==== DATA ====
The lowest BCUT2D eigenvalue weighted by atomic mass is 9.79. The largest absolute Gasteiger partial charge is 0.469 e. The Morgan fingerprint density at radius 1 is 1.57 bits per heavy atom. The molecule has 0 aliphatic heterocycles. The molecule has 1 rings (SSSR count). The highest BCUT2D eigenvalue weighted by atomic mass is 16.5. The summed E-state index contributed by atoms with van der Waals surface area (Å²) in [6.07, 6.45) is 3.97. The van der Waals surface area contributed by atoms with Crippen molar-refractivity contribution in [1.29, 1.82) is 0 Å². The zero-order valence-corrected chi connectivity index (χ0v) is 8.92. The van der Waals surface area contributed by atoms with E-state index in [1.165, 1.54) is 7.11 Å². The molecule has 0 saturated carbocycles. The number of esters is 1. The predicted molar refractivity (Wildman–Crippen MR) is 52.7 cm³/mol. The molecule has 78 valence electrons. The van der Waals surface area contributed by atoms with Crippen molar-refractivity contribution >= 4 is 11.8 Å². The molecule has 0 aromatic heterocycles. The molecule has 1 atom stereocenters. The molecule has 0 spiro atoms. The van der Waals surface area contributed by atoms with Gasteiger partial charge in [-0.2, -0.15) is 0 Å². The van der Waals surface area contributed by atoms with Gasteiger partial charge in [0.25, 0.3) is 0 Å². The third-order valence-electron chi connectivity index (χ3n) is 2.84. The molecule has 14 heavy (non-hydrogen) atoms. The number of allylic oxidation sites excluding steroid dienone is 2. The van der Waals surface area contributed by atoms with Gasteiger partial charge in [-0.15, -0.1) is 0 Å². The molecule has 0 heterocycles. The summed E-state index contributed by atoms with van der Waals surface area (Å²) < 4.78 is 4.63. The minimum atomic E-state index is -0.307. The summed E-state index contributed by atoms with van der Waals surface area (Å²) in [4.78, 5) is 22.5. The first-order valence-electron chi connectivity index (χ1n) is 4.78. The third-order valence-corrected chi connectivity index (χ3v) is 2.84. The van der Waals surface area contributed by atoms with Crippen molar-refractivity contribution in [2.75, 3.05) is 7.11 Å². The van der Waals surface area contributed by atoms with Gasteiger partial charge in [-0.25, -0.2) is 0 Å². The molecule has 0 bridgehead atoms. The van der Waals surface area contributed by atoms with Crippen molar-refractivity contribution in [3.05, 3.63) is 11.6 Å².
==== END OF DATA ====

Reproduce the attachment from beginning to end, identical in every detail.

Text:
The lowest BCUT2D eigenvalue weighted by atomic mass is 9.79. The largest absolute Gasteiger partial charge is 0.469 e. The Morgan fingerprint density at radius 1 is 1.57 bits per heavy atom. The molecule has 0 aliphatic heterocycles. The molecule has 1 rings (SSSR count). The highest BCUT2D eigenvalue weighted by atomic mass is 16.5. The summed E-state index contributed by atoms with van der Waals surface area (Å²) in [6.07, 6.45) is 3.97. The van der Waals surface area contributed by atoms with Crippen molar-refractivity contribution in [1.29, 1.82) is 0 Å². The zero-order valence-corrected chi connectivity index (χ0v) is 8.92. The van der Waals surface area contributed by atoms with E-state index in [1.165, 1.54) is 7.11 Å². The molecule has 0 saturated carbocycles. The number of esters is 1. The predicted molar refractivity (Wildman–Crippen MR) is 52.7 cm³/mol. The molecule has 78 valence electrons. The van der Waals surface area contributed by atoms with Crippen molar-refractivity contribution >= 4 is 11.8 Å². The molecule has 0 aromatic heterocycles. The molecule has 1 atom stereocenters. The molecule has 0 spiro atoms. The van der Waals surface area contributed by atoms with Gasteiger partial charge in [-0.2, -0.15) is 0 Å². The van der Waals surface area contributed by atoms with Gasteiger partial charge in [0.25, 0.3) is 0 Å². The third-order valence-electron chi connectivity index (χ3n) is 2.84. The molecule has 14 heavy (non-hydrogen) atoms. The number of allylic oxidation sites excluding steroid dienone is 2. The van der Waals surface area contributed by atoms with Gasteiger partial charge in [-0.15, -0.1) is 0 Å². The molecule has 0 heterocycles. The summed E-state index contributed by atoms with van der Waals surface area (Å²) < 4.78 is 4.63. The minimum atomic E-state index is -0.307. The summed E-state index contributed by atoms with van der Waals surface area (Å²) in [4.78, 5) is 22.5. The first-order valence-electron chi connectivity index (χ1n) is 4.78. The third-order valence-corrected chi connectivity index (χ3v) is 2.84. The van der Waals surface area contributed by atoms with Crippen molar-refractivity contribution in [2.75, 3.05) is 7.11 Å². The van der Waals surface area contributed by atoms with Gasteiger partial charge in [-0.25, -0.2) is 0 Å². The molecule has 0 bridgehead atoms. The van der Waals surface area contributed by atoms with Crippen molar-refractivity contribution in [3.05, 3.63) is 11.6 Å².